There is a rule of thumb in economics, called “Okun’s Law,” which means roughly that when the Gross Domestic Product (GDP) goes down, jobs go down with it, and when the economy goes up, jobs (eventually) go back up with it. With all of the stimulation and economic growth we’ve had in the last six months, the “law” says that we should have around 8.5 % unemployment today. That, however, was the number we passed on our way up to 10% about four months ago. For some reason that economists can’t quite explain, Okun is letting us down. Something in the economy is broken, maybe fundamentally. Jobs seem to be unhooked from economic growth.

Presidential economic advisor, Larry Summers, back in the eighties when he was a lowly labor economist, wrote an important article analyzing Japan’s economy which had been stagnant for over a decade. He said that there were mysterious occasions when something kept Okun’s law from working and employment became unhooked from the rise and fall of the GDP. He called it “Hysteresis.” It comes from a Greek verb meaning “to lack in something central.” You have seen the word in the New Testament a few times. In Mark 12:44, for example, a widow gives alms out of her “lack” (hysterseos). Paul once said in Philippians that while he wasn’t rich, he didn’t have any real “need” (husteresis).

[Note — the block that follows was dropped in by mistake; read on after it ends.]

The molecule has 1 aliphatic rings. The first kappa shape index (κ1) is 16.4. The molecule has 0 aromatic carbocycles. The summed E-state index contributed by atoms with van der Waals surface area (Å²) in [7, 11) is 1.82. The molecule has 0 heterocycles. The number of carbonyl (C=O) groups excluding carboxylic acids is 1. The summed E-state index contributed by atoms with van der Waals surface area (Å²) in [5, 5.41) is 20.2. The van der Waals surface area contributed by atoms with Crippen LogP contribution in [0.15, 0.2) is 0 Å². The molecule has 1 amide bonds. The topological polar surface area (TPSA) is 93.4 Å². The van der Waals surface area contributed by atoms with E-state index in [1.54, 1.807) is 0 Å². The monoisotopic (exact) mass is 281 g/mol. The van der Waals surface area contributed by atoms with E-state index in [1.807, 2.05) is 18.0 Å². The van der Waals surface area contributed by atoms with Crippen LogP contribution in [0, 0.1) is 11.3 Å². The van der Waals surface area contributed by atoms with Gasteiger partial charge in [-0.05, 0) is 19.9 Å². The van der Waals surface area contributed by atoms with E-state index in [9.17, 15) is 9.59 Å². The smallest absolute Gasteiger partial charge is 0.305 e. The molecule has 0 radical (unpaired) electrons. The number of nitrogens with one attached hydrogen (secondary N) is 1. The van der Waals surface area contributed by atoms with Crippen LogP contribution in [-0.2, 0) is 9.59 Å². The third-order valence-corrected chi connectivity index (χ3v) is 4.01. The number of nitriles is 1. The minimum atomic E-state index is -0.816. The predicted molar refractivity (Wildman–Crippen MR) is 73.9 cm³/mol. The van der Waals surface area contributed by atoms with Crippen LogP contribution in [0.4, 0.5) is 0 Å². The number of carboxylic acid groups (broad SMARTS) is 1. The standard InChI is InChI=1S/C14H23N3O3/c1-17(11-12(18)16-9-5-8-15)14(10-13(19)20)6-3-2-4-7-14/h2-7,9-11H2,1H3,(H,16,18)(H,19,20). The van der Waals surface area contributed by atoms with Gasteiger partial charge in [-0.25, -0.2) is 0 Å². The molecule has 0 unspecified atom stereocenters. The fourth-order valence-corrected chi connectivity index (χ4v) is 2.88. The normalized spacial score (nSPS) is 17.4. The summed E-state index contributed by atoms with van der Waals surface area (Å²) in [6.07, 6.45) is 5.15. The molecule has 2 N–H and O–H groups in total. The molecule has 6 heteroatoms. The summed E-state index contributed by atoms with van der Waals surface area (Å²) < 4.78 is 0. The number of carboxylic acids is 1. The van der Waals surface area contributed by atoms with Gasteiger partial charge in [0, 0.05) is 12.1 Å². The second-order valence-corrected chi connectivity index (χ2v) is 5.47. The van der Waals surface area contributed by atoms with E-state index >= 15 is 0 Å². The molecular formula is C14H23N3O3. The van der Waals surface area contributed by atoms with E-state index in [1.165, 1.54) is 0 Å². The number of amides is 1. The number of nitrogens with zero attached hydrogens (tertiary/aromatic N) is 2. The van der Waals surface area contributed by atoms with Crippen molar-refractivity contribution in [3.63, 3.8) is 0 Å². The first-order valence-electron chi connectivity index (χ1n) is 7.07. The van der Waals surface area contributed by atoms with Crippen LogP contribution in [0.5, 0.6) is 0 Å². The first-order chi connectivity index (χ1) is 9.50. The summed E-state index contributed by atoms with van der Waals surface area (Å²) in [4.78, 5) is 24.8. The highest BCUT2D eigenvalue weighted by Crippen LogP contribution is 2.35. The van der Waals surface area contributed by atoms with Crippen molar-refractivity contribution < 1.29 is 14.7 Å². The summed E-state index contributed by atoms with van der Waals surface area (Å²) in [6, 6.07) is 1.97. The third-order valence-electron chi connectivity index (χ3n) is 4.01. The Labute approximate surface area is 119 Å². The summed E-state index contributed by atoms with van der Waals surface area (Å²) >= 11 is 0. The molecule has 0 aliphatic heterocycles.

[A different definition and etiology comes from “path dependence” meaning that the future is dependent upon the path. Once you get started in a path, the harder it is to get out of it.]

When applied to the economy, it means that something is mysteriously missing and things aren’t working the way they should, and because it’s gone, we may never be able to return to “normal” again. Something is broken and may not be fixable. In our situation, the economy is growing but jobs are not. Trying to fix that with the old tools of monetary or fiscal policies may miss the problem because what’s missing is a deeper and more structural shift in the entire way we have functioned as a country. The term was applied to Europe in the eighties, Japan in the nineties, and it may well apply to the U.S. in the 2000s and beyond.[6] If true, it means that the old jobs just aren’t going to come back. When new jobs are created, they are invariably of poorer quality than the old ones, a trend that has no apparent likelihood of changing.